Ask what a collaborative organisation looks like and people often talk about open plan offices and creative spaces where groups can come together to think and work. US game developers Valve Software, for example, has desks on wheels in its offices so people can pitch up to new projects as and when needed and get working straightaway. Such physical manifestations of culture can certainly point at a collaborative organisation, but there are many other ways to spot a collaborative culture.
Evan Rosen, author of The Bounty Effect: Seven Steps to The Culture of Collaboration suggests collaborative organisations – or collaborative parts of organisations – can be characterised by people interacting spontaneously regardless of level, role or region. For example, Toyota expects team members at every level of the organisation to participate in process improvements and decisions. And more and more organisations are trying to model this sort of approach.
Making that coming-together across silos and hierarchies realistic or fruitful is very difficult in the old industrial age command and control style of management. It takes more than a cross-functional session and lofty good intentions to create value through collaboration.
Where you find the most collaborative organisations, you also find new business structures
Tangerine Bank (formerly ING Direct Canada), for example, has no job titles so people are expected to collaborate from day one to understand where and how they can add value every day. And many large organisations, including the Vatican and the World Bank, are redesigning their own rigid structures to enable internal collaboration across functions, groups and regions.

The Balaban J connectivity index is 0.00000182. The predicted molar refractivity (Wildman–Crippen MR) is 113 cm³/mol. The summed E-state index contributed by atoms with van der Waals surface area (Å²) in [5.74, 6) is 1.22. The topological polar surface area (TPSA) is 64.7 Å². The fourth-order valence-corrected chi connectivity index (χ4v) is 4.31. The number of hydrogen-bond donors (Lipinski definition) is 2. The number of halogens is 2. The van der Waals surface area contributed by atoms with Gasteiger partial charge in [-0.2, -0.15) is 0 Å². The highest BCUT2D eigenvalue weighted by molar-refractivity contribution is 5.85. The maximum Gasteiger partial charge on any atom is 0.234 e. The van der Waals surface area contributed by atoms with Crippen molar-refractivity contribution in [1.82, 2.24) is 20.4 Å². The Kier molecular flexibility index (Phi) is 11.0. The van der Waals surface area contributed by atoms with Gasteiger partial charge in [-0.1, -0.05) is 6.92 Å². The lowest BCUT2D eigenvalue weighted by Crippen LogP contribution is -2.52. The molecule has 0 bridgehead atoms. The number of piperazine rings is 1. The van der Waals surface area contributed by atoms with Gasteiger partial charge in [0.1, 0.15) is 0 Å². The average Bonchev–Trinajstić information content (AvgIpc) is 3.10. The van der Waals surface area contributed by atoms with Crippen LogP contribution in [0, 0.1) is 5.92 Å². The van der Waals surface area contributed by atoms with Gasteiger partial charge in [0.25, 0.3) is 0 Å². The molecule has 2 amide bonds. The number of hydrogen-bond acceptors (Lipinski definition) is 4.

But whether or not they succeed will depend on the alignment of a very special trinity: leadership, culture and strategy. Collaborative organisations have leadership models that are open, conversational in style and flat. That’s certainly the style at Tangerine where everyone is a “leader” and everyone can expect to talk to anyone and be listened too.
These organisations also have cultures that are open, high on trust and low on fear of failure. The message isn’t: “What went wrong?” but “What did you learn?”. They have strategies that clearly articulate the benefits of new styles of working. And they create the structures that support, recognise and reward it.
Overall, there are eight ways to spot a collaborative organisation:
- Leadership teams model collaborative behaviours
- Resources are devoted to developing and sustaining this way of working
- High levels of task interdependence
- The default setting is sharing information
- There are high levels of trust
- Conflict seen as part of the creative process – everyone understands and can deal with it
- The environment of the company and its technology support collaborative working
- People don’t have to talk about it – it’s just the way things get done
In which ways is your organisation creating a collaborative culture?
Want to learn more? Join me at Melcrum, 26th June. I’ll be talking about the key concepts and practical frameworks for collaborative social business.